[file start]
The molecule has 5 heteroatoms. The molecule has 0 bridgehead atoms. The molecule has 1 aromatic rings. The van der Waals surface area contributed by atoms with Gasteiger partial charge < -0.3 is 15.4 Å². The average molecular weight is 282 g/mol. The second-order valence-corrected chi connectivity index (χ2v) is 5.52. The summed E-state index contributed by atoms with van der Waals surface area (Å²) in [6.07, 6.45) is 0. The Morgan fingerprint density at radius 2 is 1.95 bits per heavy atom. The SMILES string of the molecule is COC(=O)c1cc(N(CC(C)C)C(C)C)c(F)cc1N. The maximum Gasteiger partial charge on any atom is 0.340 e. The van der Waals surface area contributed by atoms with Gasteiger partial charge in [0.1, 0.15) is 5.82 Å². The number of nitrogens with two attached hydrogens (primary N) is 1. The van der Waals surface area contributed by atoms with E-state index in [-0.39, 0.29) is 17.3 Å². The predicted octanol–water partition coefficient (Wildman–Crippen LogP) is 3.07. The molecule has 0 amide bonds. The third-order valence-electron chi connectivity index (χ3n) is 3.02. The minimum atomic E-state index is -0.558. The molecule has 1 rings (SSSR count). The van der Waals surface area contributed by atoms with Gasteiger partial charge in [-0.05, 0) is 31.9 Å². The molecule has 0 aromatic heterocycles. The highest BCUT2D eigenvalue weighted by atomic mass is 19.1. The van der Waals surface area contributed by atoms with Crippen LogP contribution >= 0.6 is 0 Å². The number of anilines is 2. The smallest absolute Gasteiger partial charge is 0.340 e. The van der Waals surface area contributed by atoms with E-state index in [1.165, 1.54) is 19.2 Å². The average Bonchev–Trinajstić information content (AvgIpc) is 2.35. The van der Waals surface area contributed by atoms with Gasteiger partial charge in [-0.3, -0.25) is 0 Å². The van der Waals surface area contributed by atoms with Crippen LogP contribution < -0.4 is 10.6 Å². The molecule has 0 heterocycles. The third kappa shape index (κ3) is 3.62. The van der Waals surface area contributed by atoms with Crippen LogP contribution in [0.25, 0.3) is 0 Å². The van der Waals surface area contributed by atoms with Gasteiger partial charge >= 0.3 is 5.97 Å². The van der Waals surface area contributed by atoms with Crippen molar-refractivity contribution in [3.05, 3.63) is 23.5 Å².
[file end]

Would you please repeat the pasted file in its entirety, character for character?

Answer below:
The molecule has 5 heteroatoms. The molecule has 0 bridgehead atoms. The molecule has 1 aromatic rings. The van der Waals surface area contributed by atoms with Gasteiger partial charge < -0.3 is 15.4 Å². The average molecular weight is 282 g/mol. The second-order valence-corrected chi connectivity index (χ2v) is 5.52. The summed E-state index contributed by atoms with van der Waals surface area (Å²) in [6.07, 6.45) is 0. The Morgan fingerprint density at radius 2 is 1.95 bits per heavy atom. The SMILES string of the molecule is COC(=O)c1cc(N(CC(C)C)C(C)C)c(F)cc1N. The maximum Gasteiger partial charge on any atom is 0.340 e. The van der Waals surface area contributed by atoms with Gasteiger partial charge in [0.1, 0.15) is 5.82 Å². The number of nitrogens with two attached hydrogens (primary N) is 1. The van der Waals surface area contributed by atoms with E-state index in [-0.39, 0.29) is 17.3 Å². The predicted octanol–water partition coefficient (Wildman–Crippen LogP) is 3.07. The molecule has 0 amide bonds. The third-order valence-electron chi connectivity index (χ3n) is 3.02. The minimum atomic E-state index is -0.558. The molecule has 1 rings (SSSR count). The van der Waals surface area contributed by atoms with Gasteiger partial charge in [-0.05, 0) is 31.9 Å². The molecule has 0 aromatic heterocycles. The highest BCUT2D eigenvalue weighted by atomic mass is 19.1. The van der Waals surface area contributed by atoms with Crippen LogP contribution >= 0.6 is 0 Å². The number of anilines is 2. The smallest absolute Gasteiger partial charge is 0.340 e. The van der Waals surface area contributed by atoms with E-state index in [1.165, 1.54) is 19.2 Å². The average Bonchev–Trinajstić information content (AvgIpc) is 2.35. The van der Waals surface area contributed by atoms with Gasteiger partial charge in [-0.3, -0.25) is 0 Å². The van der Waals surface area contributed by atoms with Crippen LogP contribution < -0.4 is 10.6 Å². The molecule has 0 heterocycles. The third kappa shape index (κ3) is 3.62. The van der Waals surface area contributed by atoms with Crippen LogP contribution in [0.25, 0.3) is 0 Å². The van der Waals surface area contributed by atoms with Gasteiger partial charge >= 0.3 is 5.97 Å². The van der Waals surface area contributed by atoms with Crippen molar-refractivity contribution in [3.05, 3.63) is 23.5 Å².